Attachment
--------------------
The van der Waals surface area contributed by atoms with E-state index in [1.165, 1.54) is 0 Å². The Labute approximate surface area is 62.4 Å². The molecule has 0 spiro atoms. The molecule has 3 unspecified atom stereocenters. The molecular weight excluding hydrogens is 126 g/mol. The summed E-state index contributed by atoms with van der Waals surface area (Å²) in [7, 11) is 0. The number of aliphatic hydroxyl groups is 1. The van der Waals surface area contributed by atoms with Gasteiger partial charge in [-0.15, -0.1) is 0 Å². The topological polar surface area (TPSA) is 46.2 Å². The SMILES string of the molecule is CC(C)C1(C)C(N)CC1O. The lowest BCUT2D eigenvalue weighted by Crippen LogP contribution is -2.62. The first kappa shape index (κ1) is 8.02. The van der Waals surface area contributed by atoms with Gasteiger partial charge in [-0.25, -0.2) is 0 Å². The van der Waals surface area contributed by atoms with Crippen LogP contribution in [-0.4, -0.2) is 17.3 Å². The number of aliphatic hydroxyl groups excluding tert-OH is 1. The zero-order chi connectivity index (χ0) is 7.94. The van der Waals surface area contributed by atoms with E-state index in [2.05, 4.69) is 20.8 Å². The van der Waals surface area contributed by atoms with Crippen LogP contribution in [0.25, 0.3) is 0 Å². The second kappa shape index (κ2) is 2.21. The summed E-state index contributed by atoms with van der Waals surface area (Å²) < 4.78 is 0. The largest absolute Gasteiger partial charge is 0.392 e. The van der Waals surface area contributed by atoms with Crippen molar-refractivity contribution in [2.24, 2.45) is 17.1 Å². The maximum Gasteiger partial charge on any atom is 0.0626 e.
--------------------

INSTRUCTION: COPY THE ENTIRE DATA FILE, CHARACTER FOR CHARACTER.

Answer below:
The van der Waals surface area contributed by atoms with E-state index in [1.165, 1.54) is 0 Å². The Labute approximate surface area is 62.4 Å². The molecule has 0 spiro atoms. The molecule has 3 unspecified atom stereocenters. The molecular weight excluding hydrogens is 126 g/mol. The summed E-state index contributed by atoms with van der Waals surface area (Å²) in [7, 11) is 0. The number of aliphatic hydroxyl groups is 1. The van der Waals surface area contributed by atoms with Gasteiger partial charge in [-0.15, -0.1) is 0 Å². The topological polar surface area (TPSA) is 46.2 Å². The SMILES string of the molecule is CC(C)C1(C)C(N)CC1O. The lowest BCUT2D eigenvalue weighted by Crippen LogP contribution is -2.62. The first kappa shape index (κ1) is 8.02. The van der Waals surface area contributed by atoms with Gasteiger partial charge in [-0.25, -0.2) is 0 Å². The van der Waals surface area contributed by atoms with Crippen LogP contribution in [-0.4, -0.2) is 17.3 Å². The number of aliphatic hydroxyl groups excluding tert-OH is 1. The zero-order chi connectivity index (χ0) is 7.94. The van der Waals surface area contributed by atoms with E-state index in [2.05, 4.69) is 20.8 Å². The van der Waals surface area contributed by atoms with Crippen LogP contribution in [0.25, 0.3) is 0 Å². The second kappa shape index (κ2) is 2.21. The summed E-state index contributed by atoms with van der Waals surface area (Å²) < 4.78 is 0. The largest absolute Gasteiger partial charge is 0.392 e. The van der Waals surface area contributed by atoms with Crippen molar-refractivity contribution in [2.24, 2.45) is 17.1 Å². The maximum Gasteiger partial charge on any atom is 0.0626 e.